Writing a “Hello World” Web App with NodeJS and Express

Mar 19, 2018

In this post, I will show you how to write a basic web app with nodejs and Express.

Initial Steps

First, download and install nodejs in your system, then create a new directory where the application files will reside. Next, switch to this new directory:

$ mkdir hello-world-app
$ cd hello-world-app

We now use the Node Package Manager (npm) to install the Express framework.

Note: npm comes bundled with NodeJS (select the LTS version of the NodeJS download).

First, use the npm init command to create a package.json file. This file will contain a list of all dependencies required by the project (if you are familiar with Maven in Java, this corresponds to the pom.xml file). In our case, the only dependency is the Express package:

$ npm init

When running this command, you can press RETURN to accept the default values when prompted. Make note of the entry point: option, the default value is index.js, this is the name of the main application file.

Now, install Express using the npm install command, and use the --save option to automatically save it to the dependencies list (inside the package.json file):

$ npm install express --save

Creating the Nodejs App

We are now ready to start writing our simple nodejs web app. Next, create another directory named views under our current working directory. Our app will serve a static HTML file from this directory when it receives an HTTP GET request to the root route (/).

$ mkdir views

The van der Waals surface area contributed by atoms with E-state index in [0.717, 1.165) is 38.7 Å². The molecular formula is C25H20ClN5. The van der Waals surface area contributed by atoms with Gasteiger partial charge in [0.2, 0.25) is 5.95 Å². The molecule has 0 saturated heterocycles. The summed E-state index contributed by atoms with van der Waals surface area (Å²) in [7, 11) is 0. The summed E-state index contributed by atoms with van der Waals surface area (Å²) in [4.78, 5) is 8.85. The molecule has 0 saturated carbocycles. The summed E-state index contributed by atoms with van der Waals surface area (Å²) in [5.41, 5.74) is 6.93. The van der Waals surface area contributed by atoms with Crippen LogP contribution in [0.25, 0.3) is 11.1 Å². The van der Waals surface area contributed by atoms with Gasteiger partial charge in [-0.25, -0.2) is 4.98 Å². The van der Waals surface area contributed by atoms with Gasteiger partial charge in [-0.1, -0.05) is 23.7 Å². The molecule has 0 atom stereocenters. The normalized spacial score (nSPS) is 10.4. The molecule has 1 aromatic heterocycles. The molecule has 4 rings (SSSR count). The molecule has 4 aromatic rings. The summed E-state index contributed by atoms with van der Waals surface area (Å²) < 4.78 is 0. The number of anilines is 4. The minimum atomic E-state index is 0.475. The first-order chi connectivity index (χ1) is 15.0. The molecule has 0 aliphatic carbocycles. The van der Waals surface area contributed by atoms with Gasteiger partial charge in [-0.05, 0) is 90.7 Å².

$ touch views/index.html

The index.html file is a simple HTML document with an <h1> tag:

<!DOCTYPE html>
   <title>My Express App</title>
   <h1>Hello World!</h1>

Then create the index.js file inside your working directory. Open the file in your favorite editor and type the following code:

1   var express = require('express'),
2      app = express(),
3      port = process.env.PORT || 3000;
5   app.use(express.static(__dirname + '/views'));
7   app.get("/", function(req, res){
8      res.send('index.html');
9   });
11  app.listen(port, function(){
12    console.log('Server running on port ' + port);
13  });

In lines 1 and 2 above, we load the Express module and create an instance named app. Line 3 declares a port variable, this will be the port on which the app will listen for requests. If the environment variable PORT is empty, then the default port 3000 is used instead. The use() method in line 5 allows us to serve static content located in the /views directory.

The get() method in line 7 handles HTTP GET requests. The first argument (“/”) specifies the request's endpoint, and the second one is the handler function that serves the request. The req and res arguments to the handler function are objects that wrap nodejs’ HTTP request and response objects. They are used to extract request information and set response data respectively (we can name these arguments anything we want, but req and res are used conventionally). We use the send() method (line 8) of the res object, this method sends the HTTP response. In our app, we are sending the index.html file as a response to the GET request. The response object contains many useful methods. I recommend taking a look at the Express API documentation.

Finally, in line 11, we use the listen() method to tell our app to start listening to requests on the specified port.

Running the App

To run the app, on your working directory enter command node index.js. This will start the application and begin listening for requests.

$ node index.js

A message like this will be returned:

Server running on port 3000

Now open a web browser and go to http://localhost:3000. We should see the simple HTML file with the "Hello World" title:

webpage with hello world message


We have written a very basic web application with Express and nodejs. However, they provide many more features to build more complex applications. Hopefully, this post helped to introduce some of the basics of Express and nodejs.